In my recent blog entry on presidential qualifications I remarked that the pre-presidency of George H W Bush rivaled that of Hillary Clinton today.
While true, it underscored something that’s been nagging at me for nearly 30 years. If you look at his resume in the box to the right of the preamble of the Wikipedia page about him, you see something very interesting: a lot of different posts for relatively short terms, at least until he was elected Vice President in 1980. Indeed, by the time he was elected Vice President, he had lost as many elections (US Senate in 1970, republican presidential nomination in 1980) as he had won (US congress in 1966 and 1968). From a pure electoral history, his resume was quite thin. Add in the truism that people don’t actually vote for the vice presidential candidate on a ticket, and you can discount the elections of 1980 and 1984 as being not so much victories for him as they are victories for Reagan.
Bush was the first sitting Vice President to be elected president since Martin Van Buren in 1836, although Nixon does deserve the honor of being in between the two if you take out the word “sitting” and add in a footnote about not rising to the presidency following the death of the president. (Take out the footnote and you can also add Theodore Roosevelt, Calvin Coolidge, Harry Truman, and Lyndon Johnson.)
The path to the presidency is usually through elective office, not appointments to powerful positions. Or, if not elective office, then career military service, usually after attainment of the position of general or admiral. While Bush did have some elective office experience, it was pretty meager. He served two terms in the House of Representatives in the minority party in both terms. While this was before the so-called “Hastert Rule” which basically strips the minority party of having any say in what will get voted on, it still doesn’t wield a whole lot of clout, politically. (At least Sen. Barack Obama (D-IL) was a senator…)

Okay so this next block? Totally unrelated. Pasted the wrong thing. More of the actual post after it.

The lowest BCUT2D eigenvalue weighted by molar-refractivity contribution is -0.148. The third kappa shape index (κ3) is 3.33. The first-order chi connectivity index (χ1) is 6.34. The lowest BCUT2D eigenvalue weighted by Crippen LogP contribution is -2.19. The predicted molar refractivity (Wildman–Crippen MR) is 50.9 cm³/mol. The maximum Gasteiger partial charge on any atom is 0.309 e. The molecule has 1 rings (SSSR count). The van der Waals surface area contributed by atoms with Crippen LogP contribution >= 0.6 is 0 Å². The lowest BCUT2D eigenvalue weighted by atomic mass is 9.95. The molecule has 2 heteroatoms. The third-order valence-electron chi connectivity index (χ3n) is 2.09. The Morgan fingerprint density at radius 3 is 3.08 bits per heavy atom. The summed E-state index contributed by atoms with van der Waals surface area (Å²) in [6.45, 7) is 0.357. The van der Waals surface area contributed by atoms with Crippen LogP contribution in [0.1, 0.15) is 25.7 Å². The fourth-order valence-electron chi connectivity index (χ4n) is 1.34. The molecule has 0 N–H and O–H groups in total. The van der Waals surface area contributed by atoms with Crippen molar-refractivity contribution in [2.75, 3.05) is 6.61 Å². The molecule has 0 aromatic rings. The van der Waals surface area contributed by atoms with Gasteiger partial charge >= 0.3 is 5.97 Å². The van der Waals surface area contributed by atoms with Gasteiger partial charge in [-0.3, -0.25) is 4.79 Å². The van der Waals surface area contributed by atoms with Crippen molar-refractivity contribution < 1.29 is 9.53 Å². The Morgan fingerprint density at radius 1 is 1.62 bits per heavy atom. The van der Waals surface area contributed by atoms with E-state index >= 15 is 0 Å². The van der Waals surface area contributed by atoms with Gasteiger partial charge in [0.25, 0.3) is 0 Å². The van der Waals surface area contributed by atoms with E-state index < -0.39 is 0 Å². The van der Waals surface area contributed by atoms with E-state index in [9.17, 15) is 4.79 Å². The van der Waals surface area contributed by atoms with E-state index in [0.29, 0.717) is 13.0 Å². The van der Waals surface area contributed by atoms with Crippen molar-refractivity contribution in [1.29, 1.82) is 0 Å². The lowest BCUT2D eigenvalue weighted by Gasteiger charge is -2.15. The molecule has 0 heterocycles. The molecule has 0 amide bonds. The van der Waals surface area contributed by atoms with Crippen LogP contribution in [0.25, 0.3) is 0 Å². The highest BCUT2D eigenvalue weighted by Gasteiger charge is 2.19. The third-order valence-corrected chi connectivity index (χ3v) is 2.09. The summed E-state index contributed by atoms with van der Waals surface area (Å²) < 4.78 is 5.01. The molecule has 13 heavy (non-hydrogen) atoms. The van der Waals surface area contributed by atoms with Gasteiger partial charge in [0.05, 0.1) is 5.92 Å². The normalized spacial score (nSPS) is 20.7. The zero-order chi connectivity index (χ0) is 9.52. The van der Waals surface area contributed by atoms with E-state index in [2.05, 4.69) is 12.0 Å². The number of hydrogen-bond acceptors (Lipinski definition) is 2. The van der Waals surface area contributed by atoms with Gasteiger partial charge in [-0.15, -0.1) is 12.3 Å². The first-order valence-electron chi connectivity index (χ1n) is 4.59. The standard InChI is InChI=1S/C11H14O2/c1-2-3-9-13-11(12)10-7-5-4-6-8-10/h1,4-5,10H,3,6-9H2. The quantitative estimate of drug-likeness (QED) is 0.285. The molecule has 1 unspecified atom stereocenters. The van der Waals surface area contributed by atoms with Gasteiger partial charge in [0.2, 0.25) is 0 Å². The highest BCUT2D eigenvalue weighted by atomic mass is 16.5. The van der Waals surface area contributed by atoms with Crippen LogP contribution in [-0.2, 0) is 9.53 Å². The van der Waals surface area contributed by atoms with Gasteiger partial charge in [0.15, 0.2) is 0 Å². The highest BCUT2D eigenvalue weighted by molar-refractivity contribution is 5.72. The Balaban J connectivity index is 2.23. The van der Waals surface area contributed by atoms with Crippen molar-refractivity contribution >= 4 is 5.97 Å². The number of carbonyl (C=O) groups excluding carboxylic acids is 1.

Bush’s path definitely was quite atypical by most standards.
So when Nixon, and then Ford, nominated Bush for some very powerful positions, what was the basis of these appointments? The answer seems fairly obvious: he was the son of a powerful senator. Indeed, a mere four years passed between Prescott Bush’s retirement and George’s first election. One wonders if the death of the father was at least partially a basis of the nominations of the son.
George H W Bush had — and still has — enjoyed an exceptional amount of privilege in his life. It led him to the highest office in the land at a pivotal point in world history. I do find it interesting that, when future historians look at his term and his legacy, they’re likely to see it as mostly unremarkable. His presidency can be summed up with the first Iraq war, most-favored nation trading status with China, and NAFTA. And maybe Manuel Noriega. He’s not likely to be viewed as a major player with the collapse of the Soviet bloc and the Soviet Union.
That seems fairly consistent with the fact that he struggled with what he called the “vision thing” for why he even wanted to be president.
And that same privilege is what led two of his children to seek the presidency, one who achieved it and one whose failure to achieve it could be the stuff of a Greek tragedy.
They don’t need to apologize for their privilege but nobody can deny that their privilege probably doesn’t guide them to the wisest decisions.
This family should be the stuff of textbooks.